How is it that Rotax so dominates the supply of engines to light aircraft? Many reasons might be cited but one is the superlative training they offer. For 2017, the company is going even further, now offering essential training opportunities to the legions who attend airshows in both the USA and Europe.
Rotax makes high power-to-weight ratio powerplants that fit in smaller cowlings. Liquid cooling addresses the challenges of keeping motors from overheating, especially in those in tighter engine compartments. Rotax engines are modern and they keep updating them. They can produce in higher volumes than some competitors, have highly regarded quality control, and their testing facility is state-of-the-art. These reasons and more explain the estimate 75% or higher market share the Austrian company enjoys.
The Austrian engine maker said that during Sun ‘n Fun 2017 the Rotax Flying and Safety Club (RFSC) and BRP-Rotax will offer information sessions conducted by experienced RFSC instructors.
The special workshops are addressed to those who would like to learn more about Rotax aircraft engines in general and about the 100-horsepower Rotax 912 iS Sport aircraft engine installation in particular.
“Three different types of information sessions will be offered at booth SE15 near the main entrance gate,” said a Rotax spokesperson. Throughout the week Sun ‘n Fun attendees can register to attend one of the RFSC sessions right at the company’s booth, however, they note seating is limited so they recommend interested parties reserve space early.
An “Introduction of Rotax Aircraft Engines Familiarization Training” session is offered Tuesday (April 4th) to Saturday (April 8th) from 10:00 to 11:00 AM. This is available for everyone interested in the Rotax product line and it is free of charge.
On Tuesday to Friday from 1:00 to 2:00 PM, kit builders or aircraft developers considering use of the newer fuel-injected Rotax 912 iS Sport engine can attend the “Rotax 912iS Installation Information” session. This session is also free.
Professionals who work on Rotax engines for compensation can take a “RFSC independent Rotax Maintenance Technician (iRMT) Renewal Course” on Thursday April 6th from 8:00 AM to 5:00 PM. RFSC will cover Rotax 2-stroke maintenance tips.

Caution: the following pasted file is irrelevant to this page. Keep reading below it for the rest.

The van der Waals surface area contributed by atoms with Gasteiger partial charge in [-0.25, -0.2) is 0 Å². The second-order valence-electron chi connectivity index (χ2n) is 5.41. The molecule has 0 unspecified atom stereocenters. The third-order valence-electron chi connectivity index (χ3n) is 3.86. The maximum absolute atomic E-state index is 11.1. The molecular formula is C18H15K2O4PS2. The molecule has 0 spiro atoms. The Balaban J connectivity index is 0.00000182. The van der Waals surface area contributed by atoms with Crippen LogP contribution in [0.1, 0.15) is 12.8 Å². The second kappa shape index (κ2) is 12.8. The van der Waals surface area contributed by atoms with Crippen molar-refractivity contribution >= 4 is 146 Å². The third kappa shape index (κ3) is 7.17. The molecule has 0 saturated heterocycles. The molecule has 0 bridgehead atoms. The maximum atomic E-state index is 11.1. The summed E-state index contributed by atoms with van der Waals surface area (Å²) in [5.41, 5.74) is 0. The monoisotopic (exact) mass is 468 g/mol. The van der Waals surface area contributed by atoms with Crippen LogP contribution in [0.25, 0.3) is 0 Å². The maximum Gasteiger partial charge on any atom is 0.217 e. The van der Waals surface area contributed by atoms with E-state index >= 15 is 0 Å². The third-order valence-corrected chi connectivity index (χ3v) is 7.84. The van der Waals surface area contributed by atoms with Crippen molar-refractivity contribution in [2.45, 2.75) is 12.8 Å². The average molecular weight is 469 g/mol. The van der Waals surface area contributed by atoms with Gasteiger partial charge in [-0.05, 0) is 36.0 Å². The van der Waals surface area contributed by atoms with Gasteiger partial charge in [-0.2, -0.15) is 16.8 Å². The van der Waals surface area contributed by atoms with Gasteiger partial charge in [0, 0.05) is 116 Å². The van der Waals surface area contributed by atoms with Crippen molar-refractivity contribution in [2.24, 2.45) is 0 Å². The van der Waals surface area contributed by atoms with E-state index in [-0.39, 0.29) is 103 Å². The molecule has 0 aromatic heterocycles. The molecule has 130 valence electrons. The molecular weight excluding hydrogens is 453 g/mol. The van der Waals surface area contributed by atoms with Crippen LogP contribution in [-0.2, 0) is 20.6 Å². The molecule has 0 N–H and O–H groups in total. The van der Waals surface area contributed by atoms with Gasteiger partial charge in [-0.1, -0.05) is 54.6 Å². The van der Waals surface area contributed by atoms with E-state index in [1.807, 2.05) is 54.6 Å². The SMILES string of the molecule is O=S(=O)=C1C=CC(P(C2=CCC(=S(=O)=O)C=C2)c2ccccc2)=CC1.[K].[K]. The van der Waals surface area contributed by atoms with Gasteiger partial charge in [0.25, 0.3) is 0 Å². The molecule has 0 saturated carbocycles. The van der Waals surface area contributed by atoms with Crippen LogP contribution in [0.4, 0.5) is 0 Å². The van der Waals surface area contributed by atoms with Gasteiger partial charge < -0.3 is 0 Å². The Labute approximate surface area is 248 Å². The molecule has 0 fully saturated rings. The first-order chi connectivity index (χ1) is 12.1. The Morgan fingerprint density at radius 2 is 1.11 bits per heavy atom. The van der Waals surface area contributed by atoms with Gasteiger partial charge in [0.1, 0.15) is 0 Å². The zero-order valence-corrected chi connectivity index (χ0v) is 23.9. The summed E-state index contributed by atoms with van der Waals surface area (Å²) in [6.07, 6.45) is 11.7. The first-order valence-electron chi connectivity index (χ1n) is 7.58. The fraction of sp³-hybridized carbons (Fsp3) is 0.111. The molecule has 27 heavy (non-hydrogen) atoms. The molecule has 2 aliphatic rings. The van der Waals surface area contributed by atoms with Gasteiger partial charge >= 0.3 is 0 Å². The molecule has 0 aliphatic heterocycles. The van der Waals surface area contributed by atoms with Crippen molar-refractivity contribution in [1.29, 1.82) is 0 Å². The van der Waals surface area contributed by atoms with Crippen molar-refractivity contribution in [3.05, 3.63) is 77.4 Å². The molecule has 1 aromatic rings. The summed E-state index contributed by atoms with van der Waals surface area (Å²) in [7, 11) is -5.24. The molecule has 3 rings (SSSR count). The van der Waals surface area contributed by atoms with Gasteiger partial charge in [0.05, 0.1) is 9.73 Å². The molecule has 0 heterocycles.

Further workshops related to Rotax engines will be offered by Lockwood Aviation at Paradise City’s forums area. Lockwood will present two iRMT Renewal Courses.
The first will be Wednesday April 5th from 10:30 to 11:45 AM covering “Rotax 2-stroke engine maintenance tips” while the second occurs on Thursday, April 6th from 10:30 to 11:45 AM covering “Rotax 912 / 914 service & operating tips.” For these iRMT Renewal Courses please contact Lockwood Aviation at 863-655-5100.
At the same time as Sun ‘n Fun is ongoing, the Aero Friedrichshafen‘s 25th anniversary 2017 event will be held in the picturesque town in the far south of Germany. Rotax will also offer training at this event.
Sessions are scheduled for Wednesday and Friday (5 and 7 April) from 1300 to 1500 offered in English; and on Thursday and Saturday (6 and 8 April) from 1300 to 1500 offered in German. All sessions are held in Room Schwarzwald.
“During these special training sessions the attendees will gain fascinating insights into the world of Rotax Aircraft Engines and the newest engine development, the Rotax 915 iS,” said Rotax. This is their newest engine, a 135-horsepower variant of the 9-series engines and it will be on display on some LSA or LSA-like aircraft at the big German show. Interest should be keen for news about this highly-awaited powerplant.
Rotax is a major player in aircraft engines and the dominant producer for light aircraft. “With more than 175,000 engines sold in 40 years, Rotax aircraft engines lead the Light-Sport and ultralight aircraft market.” The Austrian company has 19 authorized distributors and a network of more than 220 points of sale and repair centers supporting customers worldwide. “Rotax aircraft engines are supplied to more than 80% of all aircraft manufacturers in its segment,” said the company’s spokesperson.
Rotax also announced a new owner registration system. Why might this be important to operators of Rotax engines in the majority of LSA and many light kit aircraft?
“This new paperless engine registration process offers various advantages for Rotax aircraft engine owners,” said the company. They listed three worthy reasons: (1) Rotax wants to know their customers and how their engines are operated; (2) customers who opt-in receive newsletters and new technical documentation directly from the manufacturer; and, (3) “In case of a reported engine theft, re-registration of this engine will be impossible.” That might not get a stolen engine back but it may help deter theft in the first place.
Convinced? You should be. Go here to register.
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